He called for a return to the 2012 Baabda Declaration, which was aimed at preventing any Lebanese nationals from fighting in Syria, whether alongside the opposition or President Bashar Assad’s regime. He also called for the formation of a national authority to abolish political sectarianism and said that measures to repel Israeli aggression must be restricted to the “legitimate authority.”
But Mohammad Raad, head of the Hezbollah bloc in parliament, defended the “resistance and its weapons” while also criticizing the Baabda Declaration.
The parties at the meeting issued a concluding statement. It called for “the cessation of all kinds of incitement campaigns that would stir sedition” and said that violent opposition did not fall under democratic and peaceful opposition..
The parties emphasized that Lebanon was going through “a crisis more dangerous than war” and stressed their commitment to structural reforms in public finances and the adoption of an IMF bail-out as long as it did not contradict Lebanon’s interests and sovereignty. They feared the impact of foreign policies, such as the US government’s Caesar Act targeting Assad’s regimes and its allies, displacement and resettlement, and the execution of the Palestinian cause, on Lebanon’s “Arab identity and its inclusive location.”
The meeting was held against a backdrop of street protests sparked by the continued deterioration of the dollar exchange rate and the soaring prices of commodities and foodstuffs. 
The price of a kilogram of meat has hit LBP85,000 ($56.4), prompting butchers in different parts of the country to close because they have been unable to sell their goods.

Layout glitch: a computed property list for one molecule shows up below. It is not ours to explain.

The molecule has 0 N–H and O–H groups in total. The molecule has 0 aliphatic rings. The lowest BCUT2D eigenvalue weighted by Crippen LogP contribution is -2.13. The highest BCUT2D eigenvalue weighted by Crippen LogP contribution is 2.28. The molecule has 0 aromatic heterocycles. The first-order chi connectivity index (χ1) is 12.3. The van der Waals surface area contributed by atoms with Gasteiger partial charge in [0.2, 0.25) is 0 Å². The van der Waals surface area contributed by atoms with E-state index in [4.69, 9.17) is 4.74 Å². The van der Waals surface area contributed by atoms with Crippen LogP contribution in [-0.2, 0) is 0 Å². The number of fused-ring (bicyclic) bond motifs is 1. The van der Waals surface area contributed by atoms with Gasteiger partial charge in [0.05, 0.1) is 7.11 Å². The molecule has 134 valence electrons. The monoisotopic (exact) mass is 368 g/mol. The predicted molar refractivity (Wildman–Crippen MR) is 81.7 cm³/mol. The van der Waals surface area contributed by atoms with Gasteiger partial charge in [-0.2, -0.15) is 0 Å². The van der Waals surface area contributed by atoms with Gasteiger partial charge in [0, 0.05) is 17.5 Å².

COVID-19 crisis puts regional health-care occupations in the limelight

Updated 11 min ago

COVID-19 crisis puts regional health-care occupations in the limelight

  • Health care takes center stage as COVID-19 pandemic underscores importance of the sector
  • Middle East wakes up to the indispensability of doctors, nurses and other health professionals

DUBAI: With the coronavirus pandemic showing no sign of ebbing in the absence of a proven vaccine, the importance of medicine and related sciences to humankind’s continued existence and well-being has been underscored in dramatic fashion.

As the crisis pummels economies and upends the lives of millions of people by taking away their jobs, restricting their lifestyles and compromising their safety, the world is waking up to the indispensability of doctors, nurses, medical assistants and other health professionals.

For a relatively long period of time, the appeal of these professions had suffered as careers in finance, technology and management exerted a powerful grip on the popular imagination, including in the Arab world. Not anymore.

The pandemic has made unprecedented demands on health-care systems around the world and proved that some sectors of the economic system, namely health care, are essential in every sense of the word.

The increased requirements are not just for surviving the current health crisis, say economists and career counsellors, but also to prepare for a more secure future for humanity.